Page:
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A photo of the Milky Way, where presumably at least some of the cosmic Marvel battle for the ‘infinity stones’ takes place. (Photo by Bryan Goff on Unsplash.)

The manipulative storytelling of ‘The Avengers: Infinity War’

How formulaic scenes, jokes, and a stunning finish distract from the blockbuster’s narrative deficiencies

So it has come to this. The conclusion of the Marvel Cinematic Universe. The story that began with Afghan militants abducting the military industrialist Tony Stark ends with a two–part mega–finale across time, space, and Norse–inspired dimensions. Long criticized for a ‘lack of stakes,’ the Marvel movies have finally become bold, dark, and imbued with emotional resonance.

That’s at least what Marvel wants you to believe, and what some critics are saying.

And yet—I’m not so sure about that.

I think the marketing ploy that this is the first Avengers movie with “real stakes” deserves serious reexamination.

I was interested in The Avengers: Infinity War to see what lay in store for Iron Man and Cap, but also for the obvious scale of the enterprise. Here was a blockbuster with about 25 ‘main’ characters, and a great deal more ‘minor’ characters, who might have been considered major players in any other context. Since the D.C. universe’s competing Batman V. Superman: Dawn of Justice and Suicide Squad struggled to field four and nine ‘superpeople,’ respectively, I was curious how Marvel’s screenwriters would handle the unenviable task set before them. After all, as the eye-rolling Internet meme goes, “Infinity War is the most ambitious crossover event in history.”

As far as Marvel movies go, there was a lot to like in Infinity War—it was still far and away superior to most of the recent D.C. fare—and it hung together relatively well, given the grandiose narrative ambition—perhaps even making more sense as a cohesive movie than The Last Jedi ever did.

But while I watched Infinity War, I couldn’t help but notice that the events that were logical in the moment were resting on shaky foundations, like an elaborate house of cards perched on the San Andreas fault.

Like in some of my other reviews, I don’t mean to antagonize the story creators, such as directors Joe and Anthony Russo—I only intend to observe the strengths and weaknesses of their storytelling decisions.

My chief observation is this: namely, Infinity War quite necessarily relies on the character work of earlier entries, and when the screenplay hits a narrative roadblock, it resorts to what I call the ‘formula of surprises’ to advance the action—and actively prevent the audience from analyzing too closely the flimsy architecture of the story.

Let me explain.

Many spoilers ahead, so be forewarned.

Trailer for ‘The Avengers: Infinity War.’

Several long-running storylines come to a head in Infinity War, but they’re more like check-ins than full-fledged ‘arcs.’

Some of these arcs are as follows: Tony Stark (Robert Downey Jr.) balances his desire for settling down with the dawning realization that Thanos is the enemy he’s long been preparing for. Bruce Banner (Mark Ruffalo) realizes his return to Earth after a long self-imposed exile in space. Thor (Chris Hemsworth) grapples with the death of Loki, the annihilation of the Asgardian refugees he worked so hard to save in Ragnarok, and even humorously discusses these struggles with the Guardians of the Galaxy, a gag that mocks the bloody royal politics for what they are, the plot of a Greek (Norse?) tragedy/soap opera.

Meanwhile, Spider-Man (Tom Holland) realizes his ambition to become an Avenger. Black Panther (Chadwick Boseman) opens Wakanda up to the world, just not in the way he or Okoye (Danai Gurira) expected (BP: “What did you imagine?” Okoye: “The Olympics, maybe even a Starbucks.”)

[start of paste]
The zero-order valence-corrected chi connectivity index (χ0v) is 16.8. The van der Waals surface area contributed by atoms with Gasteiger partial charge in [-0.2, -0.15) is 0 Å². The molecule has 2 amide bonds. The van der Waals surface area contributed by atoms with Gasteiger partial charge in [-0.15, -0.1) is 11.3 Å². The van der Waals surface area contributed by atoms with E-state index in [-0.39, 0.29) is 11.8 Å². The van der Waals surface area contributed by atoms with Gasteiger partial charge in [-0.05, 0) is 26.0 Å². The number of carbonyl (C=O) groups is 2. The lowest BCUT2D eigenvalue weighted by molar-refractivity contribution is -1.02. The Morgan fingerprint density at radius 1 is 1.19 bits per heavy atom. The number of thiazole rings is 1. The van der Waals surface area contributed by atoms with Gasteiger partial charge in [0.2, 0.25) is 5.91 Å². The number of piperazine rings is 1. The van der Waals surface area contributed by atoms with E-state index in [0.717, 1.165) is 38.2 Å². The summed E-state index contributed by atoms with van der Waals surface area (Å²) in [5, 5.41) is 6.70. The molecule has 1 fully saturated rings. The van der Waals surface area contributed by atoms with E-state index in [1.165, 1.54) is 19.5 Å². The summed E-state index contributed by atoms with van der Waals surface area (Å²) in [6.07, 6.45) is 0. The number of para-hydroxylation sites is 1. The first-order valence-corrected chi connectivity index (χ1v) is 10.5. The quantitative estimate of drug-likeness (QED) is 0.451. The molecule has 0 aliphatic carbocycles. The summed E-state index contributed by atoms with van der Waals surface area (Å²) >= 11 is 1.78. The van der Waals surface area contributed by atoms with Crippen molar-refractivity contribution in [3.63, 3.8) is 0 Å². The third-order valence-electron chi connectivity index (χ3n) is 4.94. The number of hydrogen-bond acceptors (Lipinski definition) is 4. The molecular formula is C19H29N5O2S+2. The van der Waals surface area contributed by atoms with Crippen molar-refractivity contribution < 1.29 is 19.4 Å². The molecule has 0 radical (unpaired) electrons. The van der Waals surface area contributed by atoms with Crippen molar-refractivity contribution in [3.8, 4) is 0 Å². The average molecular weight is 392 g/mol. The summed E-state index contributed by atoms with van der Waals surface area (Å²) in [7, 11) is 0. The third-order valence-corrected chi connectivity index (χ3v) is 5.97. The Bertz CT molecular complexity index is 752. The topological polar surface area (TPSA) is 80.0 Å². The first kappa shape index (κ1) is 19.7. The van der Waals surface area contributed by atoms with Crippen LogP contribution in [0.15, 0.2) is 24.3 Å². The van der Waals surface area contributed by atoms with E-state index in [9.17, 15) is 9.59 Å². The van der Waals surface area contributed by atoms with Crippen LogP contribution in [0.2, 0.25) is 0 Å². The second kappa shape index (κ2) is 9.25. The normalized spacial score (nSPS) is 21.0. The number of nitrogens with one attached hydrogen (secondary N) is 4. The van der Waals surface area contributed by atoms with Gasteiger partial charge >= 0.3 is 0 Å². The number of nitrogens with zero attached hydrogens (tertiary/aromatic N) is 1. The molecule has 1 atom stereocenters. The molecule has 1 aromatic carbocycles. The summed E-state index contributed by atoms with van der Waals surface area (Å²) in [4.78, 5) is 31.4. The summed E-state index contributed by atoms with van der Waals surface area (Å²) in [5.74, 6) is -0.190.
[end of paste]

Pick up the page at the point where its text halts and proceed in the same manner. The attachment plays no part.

As for Captain America (Chris Evans) — well, he has a beard now. Black Widow (Scarlett Johansson), on the other hand, has bleached her hair. The list goes on and on, and on!

There’s so little time for a deeper exploration of these plot-beats on these Marvel characters’ long-running trajectories that the movie expects us to fill in the gaps ourselves—something, of course, that some art-house directors do all the time, but typically more adroitly.

As Alex Abad-Santos of Vox intoned in his review of Infinity War:

“Most of the Marvel superheroes appearing in Infinity War, particularly Black Panther and Captain America, are compressed, concentrated versions of themselves… Instead of showing us why these characters are so beloved, the Russo brothers employ a Marvel shorthand of sorts, relying on past movies to do most of the work. And that’s not an unreasonable instinct: Captain America’s first onscreen return in Civil War is awe-inspiring in large part because he’s the Captain America who’s lived in the Marvel Cinematic Universe for the past seven years.”

The truncated story beats are forgivable in that to attempt such a movie with full-fledged character arcs is in all likelihood impossible. Instead, the film focuses on gradually unfurling Thanos’ motivations and his relationship with Gamora. Like a mystery story in which the detective is an unchanging archetype (Sherlock Holmes, Hercule Poirot, Philip Marlowe)—the superheroes, by this point, are mostly crystallized within a particular mode of character traits, with little room for further evolution. “We’re in the endgame now,” Dr. Strange (Benedict Cumberbatch) declares in the movie, as if to emphasize this point.

Thanos, by contrast, is an unknown quantity at the beginning, and a very-much-known quantity by the end. On a macro-level, the shorthand vision of the heroes and the mystery-structure of the villain is a solid strategy for the structure of Infinity War. When we get down to each component scene, however, the precariousness of the whole thing is revealed.

While I watched Infinity War, I quickly picked up an over-reliance on a particular scene structure. Whether it was in The Village, Scotland, outer space, or Wakanda—the structure was usually the same. A small group of heroes would banter for a few minutes, and then one of Thanos’ curiously–elven warriors would launch a surprise attack.

As A. O. Scott of The New York Times articulated in his Infinity War review:

“People talk for a while, sprinkling jokes and morsels of personality into the heavy dough of exposition. Then they fight in the usual way, by throwing giant objects (and one another) and shooting waves of color from their hands.”

This scene structure was repeated several times over the course of Infinity War’s whopping 149-minute runtime. As soon as the audience knew enough information to understand what would come next, a CGI brawl would break out to prevent the viewer from deeply considering the content of the exposition—whether it all, in fact, added up.

But the distractions didn’t just come from the ambushes of Thanos’ henchmen. It came from a strategy of surprises and jokes that made you forget that what you were watching really didn’t make that much sense.